Why General Dynamics feels bullish about IT in 2018
- By Ross Wilkers
- Jan 24, 2018
First things first, General Dynamics did not see top-line growth in its shorter-cycled IT product and services segment last year amid many disruptions in the market. Not the least of those which included the change to the Trump administration, plus the lack of a full federal budget out of Congress.
With that said, the Falls Church, Virginia-based defense contractor sees sales in that information systems and technology group as a case of moving to the right. Full-year revenue for IS&T was down 2.8 percent to $8.89 billion -- short of its own revised expectations of “essentially flat” over last year’s $9.19 billion.
But IS&T sales in the fourth quarter jumped 9.5 percent from the same period last year to $2.49 billion and the company is forecasting revenue for 2018 of $9.3 billion-$9.4 billion for the segment, CEO Phebe Novakovic told analysts Wednesday on their fourth quarter earnings call with investors.
That guidance range implies year-over-year growth of 4.6 percent-5.7 percent. And through 2021, General Dynamics is forecasting 5.5-percent growth on a compound annual basis.
Novakovic said the company’s ability to record revenue from its backlog continued to be slower than they anticipated in 2017 on a combination of extended continuing resolutions to fund the government and the White House transition.
That slowdown was particularly felt in the federal civilian area of the IT services business, Novakovic said. IT services is one of two units within IS&T alongside the mission systems unit that builds defense and space communications hardware.
“Both defense and federal civilian picked up in the second half, but we simply did not have enough time before year-end to recover fully,” she said. Product shipments in the hardware business and particularly with the Army had been slower in particular amid the procurement slowdown.
Owing to its short-cycled nature, Novakovic said IS&T is “more affected” by a CR than its two other defense platform businesses. But General Dynamics’ “ability to manage a CR is significantly better this year” as they “hedge our guidance with expectations around varying lengths of a CR,” she said.
Shares in General Dynamics were up 5 percent as of mid-afternoon trade after the conference call with analysts.
In August, Novakovic complained during General Dynamics’ second quarter call that a slow pace of political appointments at the Defense Department and other agencies affected their ability to get contracts processed and task orders executed.
That pace has picked up in recent times but still lags significantly behind predecessor administrations, as reported by our sister publication FCW.com.
Regarding prospects of civilian agency budget cuts, Novakovic said there were some reductions “we had not forecasted, but that’s been addressed by our customers… as they’ve modified their plans.”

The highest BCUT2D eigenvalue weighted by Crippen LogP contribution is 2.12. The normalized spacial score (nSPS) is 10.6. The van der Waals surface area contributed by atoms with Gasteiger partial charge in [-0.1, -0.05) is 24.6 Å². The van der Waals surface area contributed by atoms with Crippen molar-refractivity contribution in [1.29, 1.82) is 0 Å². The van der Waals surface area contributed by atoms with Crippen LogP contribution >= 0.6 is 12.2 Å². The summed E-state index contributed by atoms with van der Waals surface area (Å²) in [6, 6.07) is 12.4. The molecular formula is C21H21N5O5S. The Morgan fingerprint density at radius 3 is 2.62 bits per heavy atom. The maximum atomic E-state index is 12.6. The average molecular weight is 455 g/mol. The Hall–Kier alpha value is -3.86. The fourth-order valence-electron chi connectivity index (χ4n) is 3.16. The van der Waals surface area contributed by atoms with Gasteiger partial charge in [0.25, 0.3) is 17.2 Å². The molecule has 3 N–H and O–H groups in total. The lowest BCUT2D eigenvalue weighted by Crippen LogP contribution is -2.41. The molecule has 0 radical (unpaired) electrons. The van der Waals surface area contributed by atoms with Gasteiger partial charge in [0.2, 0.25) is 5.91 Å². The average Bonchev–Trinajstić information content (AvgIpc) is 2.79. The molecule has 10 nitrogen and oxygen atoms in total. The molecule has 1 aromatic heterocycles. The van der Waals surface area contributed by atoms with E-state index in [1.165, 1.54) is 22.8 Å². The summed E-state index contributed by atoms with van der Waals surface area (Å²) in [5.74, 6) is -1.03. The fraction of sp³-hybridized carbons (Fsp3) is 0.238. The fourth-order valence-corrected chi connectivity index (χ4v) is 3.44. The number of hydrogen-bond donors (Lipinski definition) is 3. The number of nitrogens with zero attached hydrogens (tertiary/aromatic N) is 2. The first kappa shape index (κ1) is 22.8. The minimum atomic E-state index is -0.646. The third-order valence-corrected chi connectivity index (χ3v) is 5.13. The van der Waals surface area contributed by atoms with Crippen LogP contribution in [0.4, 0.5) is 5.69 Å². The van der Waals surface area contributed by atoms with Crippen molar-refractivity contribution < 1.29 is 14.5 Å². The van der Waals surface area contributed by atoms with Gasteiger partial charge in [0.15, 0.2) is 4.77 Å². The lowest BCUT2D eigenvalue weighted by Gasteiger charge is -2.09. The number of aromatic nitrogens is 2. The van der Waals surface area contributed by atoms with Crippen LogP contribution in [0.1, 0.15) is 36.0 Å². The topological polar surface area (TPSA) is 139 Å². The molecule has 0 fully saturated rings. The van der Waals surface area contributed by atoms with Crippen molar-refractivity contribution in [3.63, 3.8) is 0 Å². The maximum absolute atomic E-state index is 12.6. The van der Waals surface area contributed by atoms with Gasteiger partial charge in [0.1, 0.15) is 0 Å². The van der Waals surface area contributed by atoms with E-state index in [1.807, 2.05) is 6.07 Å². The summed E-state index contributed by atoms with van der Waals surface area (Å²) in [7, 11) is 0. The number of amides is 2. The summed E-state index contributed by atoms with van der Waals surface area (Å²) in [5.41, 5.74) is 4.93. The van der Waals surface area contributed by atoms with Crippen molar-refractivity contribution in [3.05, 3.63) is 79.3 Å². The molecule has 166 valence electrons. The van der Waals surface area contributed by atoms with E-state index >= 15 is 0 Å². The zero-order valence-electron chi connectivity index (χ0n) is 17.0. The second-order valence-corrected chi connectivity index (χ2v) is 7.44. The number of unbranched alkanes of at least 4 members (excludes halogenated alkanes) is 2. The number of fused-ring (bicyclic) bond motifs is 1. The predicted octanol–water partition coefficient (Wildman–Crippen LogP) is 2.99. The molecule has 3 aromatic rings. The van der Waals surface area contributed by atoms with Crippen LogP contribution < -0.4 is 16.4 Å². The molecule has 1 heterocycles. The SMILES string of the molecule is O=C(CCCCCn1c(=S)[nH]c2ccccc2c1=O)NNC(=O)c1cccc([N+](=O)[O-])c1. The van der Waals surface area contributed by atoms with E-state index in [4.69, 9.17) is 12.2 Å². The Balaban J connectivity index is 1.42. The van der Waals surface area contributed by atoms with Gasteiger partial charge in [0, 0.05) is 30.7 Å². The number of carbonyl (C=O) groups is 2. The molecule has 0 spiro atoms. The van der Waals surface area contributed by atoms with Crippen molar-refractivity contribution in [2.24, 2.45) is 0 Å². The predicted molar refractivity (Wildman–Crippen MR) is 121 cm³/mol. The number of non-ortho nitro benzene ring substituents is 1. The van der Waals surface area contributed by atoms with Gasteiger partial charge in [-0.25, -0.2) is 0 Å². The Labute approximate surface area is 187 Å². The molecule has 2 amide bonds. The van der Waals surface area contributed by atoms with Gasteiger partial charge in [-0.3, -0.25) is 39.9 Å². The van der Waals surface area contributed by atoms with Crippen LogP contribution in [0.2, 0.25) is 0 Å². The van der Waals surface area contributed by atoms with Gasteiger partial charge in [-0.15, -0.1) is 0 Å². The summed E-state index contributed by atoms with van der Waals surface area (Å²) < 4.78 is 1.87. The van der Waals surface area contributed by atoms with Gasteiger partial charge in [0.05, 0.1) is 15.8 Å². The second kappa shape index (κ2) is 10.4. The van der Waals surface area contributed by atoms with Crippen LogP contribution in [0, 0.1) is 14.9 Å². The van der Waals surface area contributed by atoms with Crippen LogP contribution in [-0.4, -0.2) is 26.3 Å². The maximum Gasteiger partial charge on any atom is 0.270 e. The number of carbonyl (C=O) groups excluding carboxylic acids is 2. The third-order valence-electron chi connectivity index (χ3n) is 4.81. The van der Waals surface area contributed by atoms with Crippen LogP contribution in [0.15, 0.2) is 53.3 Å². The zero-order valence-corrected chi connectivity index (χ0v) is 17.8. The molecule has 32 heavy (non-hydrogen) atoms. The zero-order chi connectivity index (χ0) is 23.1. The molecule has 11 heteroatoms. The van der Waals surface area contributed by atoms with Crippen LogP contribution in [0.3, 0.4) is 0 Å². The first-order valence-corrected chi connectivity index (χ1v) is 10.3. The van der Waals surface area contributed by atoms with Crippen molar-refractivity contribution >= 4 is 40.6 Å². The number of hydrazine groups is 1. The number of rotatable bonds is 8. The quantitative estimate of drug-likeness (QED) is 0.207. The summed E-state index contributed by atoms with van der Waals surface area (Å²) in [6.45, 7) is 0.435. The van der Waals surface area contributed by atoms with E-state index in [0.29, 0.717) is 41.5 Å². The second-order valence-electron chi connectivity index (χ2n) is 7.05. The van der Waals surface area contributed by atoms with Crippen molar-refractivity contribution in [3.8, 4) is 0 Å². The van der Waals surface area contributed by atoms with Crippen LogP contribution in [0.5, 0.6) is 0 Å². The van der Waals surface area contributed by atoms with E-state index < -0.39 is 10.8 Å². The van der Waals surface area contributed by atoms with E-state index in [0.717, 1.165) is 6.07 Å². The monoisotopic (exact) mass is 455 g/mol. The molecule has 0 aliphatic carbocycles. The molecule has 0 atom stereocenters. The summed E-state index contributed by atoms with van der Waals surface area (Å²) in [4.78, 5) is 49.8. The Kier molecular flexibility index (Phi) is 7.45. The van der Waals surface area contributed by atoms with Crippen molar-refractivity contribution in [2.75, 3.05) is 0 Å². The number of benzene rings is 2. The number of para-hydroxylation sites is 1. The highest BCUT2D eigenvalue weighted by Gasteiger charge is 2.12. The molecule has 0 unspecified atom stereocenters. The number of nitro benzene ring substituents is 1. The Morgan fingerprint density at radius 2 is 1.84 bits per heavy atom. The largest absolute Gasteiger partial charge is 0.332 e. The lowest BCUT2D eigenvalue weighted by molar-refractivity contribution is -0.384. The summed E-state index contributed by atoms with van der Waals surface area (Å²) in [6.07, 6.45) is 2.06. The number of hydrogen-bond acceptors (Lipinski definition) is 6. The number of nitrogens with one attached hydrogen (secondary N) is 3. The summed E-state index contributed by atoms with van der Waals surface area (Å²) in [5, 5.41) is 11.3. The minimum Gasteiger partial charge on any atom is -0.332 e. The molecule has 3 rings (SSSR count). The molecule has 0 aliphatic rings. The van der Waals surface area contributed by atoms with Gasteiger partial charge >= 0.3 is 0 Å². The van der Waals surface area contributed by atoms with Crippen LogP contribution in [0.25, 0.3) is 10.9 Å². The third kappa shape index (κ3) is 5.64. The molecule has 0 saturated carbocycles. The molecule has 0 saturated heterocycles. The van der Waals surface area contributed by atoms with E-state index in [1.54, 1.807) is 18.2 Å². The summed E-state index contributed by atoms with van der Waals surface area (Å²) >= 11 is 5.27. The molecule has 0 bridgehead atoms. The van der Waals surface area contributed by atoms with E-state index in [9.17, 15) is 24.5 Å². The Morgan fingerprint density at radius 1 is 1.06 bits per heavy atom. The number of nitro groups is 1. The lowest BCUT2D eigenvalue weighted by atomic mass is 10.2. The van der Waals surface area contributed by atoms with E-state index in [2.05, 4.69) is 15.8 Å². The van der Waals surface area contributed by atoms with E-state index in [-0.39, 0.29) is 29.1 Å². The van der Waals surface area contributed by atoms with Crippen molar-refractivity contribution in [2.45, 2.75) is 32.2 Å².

General Dynamics additionally felt headwinds of the Army’s decision last year to halt funding for the branch’s battlefield IT backbone known as WIN-T until the completion of a review of that and other communications programs. That drove “a couple months of revenue” away from 2017 and into 2018, Novakovic said.
There is also the expectation by market analyst and other observers that 2018 will be a busy period for mergers and acquisitions in the government market just like it was last year. But do not expect General Dynamics to say anything about it anytime soon.
“We never comment on the environment for acquisitions, so I think I’ll pass on that,” Novakovic said in response to an analyst question on M&A.
Overall fourth quarter revenue climbed 8.1 percent to $8.28 billion with full-year sales up 1.3 percent to roughly $30.97 billion. Wall Street analysts expected General Dynamics to report $8.41 billion in fourth quarter revenue.
For 2018, General Dynamics expects revenue to climb $32.35 billion-$32.45 billion at growth of 4.4-4.8 percent with earnings of $10.90-$11.00 per share. Analysts expected revenue guidance of $32.97 billion and earnings guidance of $10.94 per share.
The 2017 earnings picture for General Dynamics is complicated by a $119 million one-time, non-cash charge the company recorded in the fourth quarter on the heels of President Donald Trump’s signature on the massive tax reform package that included a corporate rate cut.
When factoring in that charge, fourth quarter earnings come out to $2.10 per share, or $636 million. Without that charge, fourth quarter earnings come out to $2.50 per share, or $755 million.
Full-year earnings with the charge included were $9.56 per share, or $2.9 billion. Without that charge, full-year earnings total $9.95 per share, or $3 billion.
Ross Wilkers is a senior staff writer for Washington Technology. He can be reached at firstname.lastname@example.org. Follow him on Twitter: @rosswilkers. Also find and connect with him on LinkedIn.